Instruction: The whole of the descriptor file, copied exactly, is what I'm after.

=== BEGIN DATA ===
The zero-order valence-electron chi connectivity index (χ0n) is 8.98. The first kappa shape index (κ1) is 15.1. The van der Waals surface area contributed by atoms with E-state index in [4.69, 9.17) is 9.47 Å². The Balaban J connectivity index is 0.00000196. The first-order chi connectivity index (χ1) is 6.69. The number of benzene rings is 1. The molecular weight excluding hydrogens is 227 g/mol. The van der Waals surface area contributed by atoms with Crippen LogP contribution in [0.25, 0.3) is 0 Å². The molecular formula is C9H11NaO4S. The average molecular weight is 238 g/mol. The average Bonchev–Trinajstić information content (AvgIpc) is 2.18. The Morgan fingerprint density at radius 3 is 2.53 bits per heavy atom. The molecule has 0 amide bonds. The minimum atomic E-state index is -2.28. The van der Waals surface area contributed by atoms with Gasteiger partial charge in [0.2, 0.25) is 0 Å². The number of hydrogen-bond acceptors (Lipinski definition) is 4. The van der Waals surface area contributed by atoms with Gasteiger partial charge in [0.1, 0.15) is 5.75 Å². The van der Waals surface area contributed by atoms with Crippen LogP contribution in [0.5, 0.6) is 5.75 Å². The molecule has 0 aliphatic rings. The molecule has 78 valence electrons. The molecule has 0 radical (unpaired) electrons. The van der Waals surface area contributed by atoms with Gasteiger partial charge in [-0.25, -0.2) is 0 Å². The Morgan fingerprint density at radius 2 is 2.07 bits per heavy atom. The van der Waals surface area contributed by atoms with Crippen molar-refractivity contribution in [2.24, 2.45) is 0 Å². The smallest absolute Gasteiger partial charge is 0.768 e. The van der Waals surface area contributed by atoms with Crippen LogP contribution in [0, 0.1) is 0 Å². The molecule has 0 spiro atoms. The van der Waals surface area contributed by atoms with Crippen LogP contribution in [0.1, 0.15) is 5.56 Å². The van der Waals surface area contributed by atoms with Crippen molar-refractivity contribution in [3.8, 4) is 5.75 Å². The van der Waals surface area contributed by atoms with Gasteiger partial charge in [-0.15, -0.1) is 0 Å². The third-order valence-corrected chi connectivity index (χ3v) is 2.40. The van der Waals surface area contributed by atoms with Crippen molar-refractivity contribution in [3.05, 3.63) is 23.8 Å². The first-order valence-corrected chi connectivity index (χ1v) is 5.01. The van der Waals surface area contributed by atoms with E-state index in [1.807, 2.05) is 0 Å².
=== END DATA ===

The zero-order valence-electron chi connectivity index (χ0n) is 8.98. The first kappa shape index (κ1) is 15.1. The van der Waals surface area contributed by atoms with E-state index in [4.69, 9.17) is 9.47 Å². The Balaban J connectivity index is 0.00000196. The first-order chi connectivity index (χ1) is 6.69. The number of benzene rings is 1. The molecular weight excluding hydrogens is 227 g/mol. The van der Waals surface area contributed by atoms with Crippen LogP contribution in [0.25, 0.3) is 0 Å². The molecular formula is C9H11NaO4S. The average molecular weight is 238 g/mol. The average Bonchev–Trinajstić information content (AvgIpc) is 2.18. The Morgan fingerprint density at radius 3 is 2.53 bits per heavy atom. The molecule has 0 amide bonds. The minimum atomic E-state index is -2.28. The van der Waals surface area contributed by atoms with Gasteiger partial charge in [0.2, 0.25) is 0 Å². The number of hydrogen-bond acceptors (Lipinski definition) is 4. The van der Waals surface area contributed by atoms with Gasteiger partial charge in [0.1, 0.15) is 5.75 Å². The van der Waals surface area contributed by atoms with Crippen LogP contribution in [0.5, 0.6) is 5.75 Å². The molecule has 0 aliphatic rings. The molecule has 78 valence electrons. The molecule has 0 radical (unpaired) electrons. The van der Waals surface area contributed by atoms with Gasteiger partial charge in [-0.25, -0.2) is 0 Å². The Morgan fingerprint density at radius 2 is 2.07 bits per heavy atom. The van der Waals surface area contributed by atoms with Crippen molar-refractivity contribution in [2.24, 2.45) is 0 Å². The smallest absolute Gasteiger partial charge is 0.768 e. The van der Waals surface area contributed by atoms with Crippen LogP contribution in [0, 0.1) is 0 Å². The molecule has 0 spiro atoms. The van der Waals surface area contributed by atoms with Crippen LogP contribution in [0.1, 0.15) is 5.56 Å². The van der Waals surface area contributed by atoms with Crippen molar-refractivity contribution in [3.8, 4) is 5.75 Å². The van der Waals surface area contributed by atoms with Gasteiger partial charge in [-0.15, -0.1) is 0 Å². The third-order valence-corrected chi connectivity index (χ3v) is 2.40. The van der Waals surface area contributed by atoms with Crippen molar-refractivity contribution in [3.05, 3.63) is 23.8 Å². The first-order valence-corrected chi connectivity index (χ1v) is 5.01. The van der Waals surface area contributed by atoms with E-state index in [1.807, 2.05) is 0 Å².